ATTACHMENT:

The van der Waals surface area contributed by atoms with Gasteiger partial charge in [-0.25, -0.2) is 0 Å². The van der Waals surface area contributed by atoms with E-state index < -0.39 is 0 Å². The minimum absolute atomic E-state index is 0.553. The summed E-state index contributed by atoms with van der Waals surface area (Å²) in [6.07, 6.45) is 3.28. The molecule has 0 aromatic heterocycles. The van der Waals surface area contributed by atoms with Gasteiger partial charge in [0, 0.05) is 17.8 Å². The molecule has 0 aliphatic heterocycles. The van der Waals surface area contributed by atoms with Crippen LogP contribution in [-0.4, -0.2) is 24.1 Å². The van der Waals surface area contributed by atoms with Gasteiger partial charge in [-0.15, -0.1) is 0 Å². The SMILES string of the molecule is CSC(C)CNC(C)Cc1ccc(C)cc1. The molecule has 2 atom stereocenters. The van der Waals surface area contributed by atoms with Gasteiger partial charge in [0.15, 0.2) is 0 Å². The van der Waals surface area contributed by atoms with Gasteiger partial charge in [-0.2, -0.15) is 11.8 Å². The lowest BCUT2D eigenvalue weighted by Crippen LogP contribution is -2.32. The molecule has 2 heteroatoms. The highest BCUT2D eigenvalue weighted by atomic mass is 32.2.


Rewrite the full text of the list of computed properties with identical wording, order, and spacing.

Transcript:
The van der Waals surface area contributed by atoms with Gasteiger partial charge in [-0.25, -0.2) is 0 Å². The van der Waals surface area contributed by atoms with E-state index < -0.39 is 0 Å². The minimum absolute atomic E-state index is 0.553. The summed E-state index contributed by atoms with van der Waals surface area (Å²) in [6.07, 6.45) is 3.28. The molecule has 0 aromatic heterocycles. The van der Waals surface area contributed by atoms with Gasteiger partial charge in [0, 0.05) is 17.8 Å². The molecule has 0 aliphatic heterocycles. The van der Waals surface area contributed by atoms with Crippen LogP contribution in [-0.4, -0.2) is 24.1 Å². The van der Waals surface area contributed by atoms with Gasteiger partial charge in [-0.15, -0.1) is 0 Å². The SMILES string of the molecule is CSC(C)CNC(C)Cc1ccc(C)cc1. The molecule has 2 atom stereocenters. The van der Waals surface area contributed by atoms with Gasteiger partial charge in [0.15, 0.2) is 0 Å². The van der Waals surface area contributed by atoms with Gasteiger partial charge in [-0.2, -0.15) is 11.8 Å². The lowest BCUT2D eigenvalue weighted by Crippen LogP contribution is -2.32. The molecule has 2 heteroatoms. The highest BCUT2D eigenvalue weighted by atomic mass is 32.2.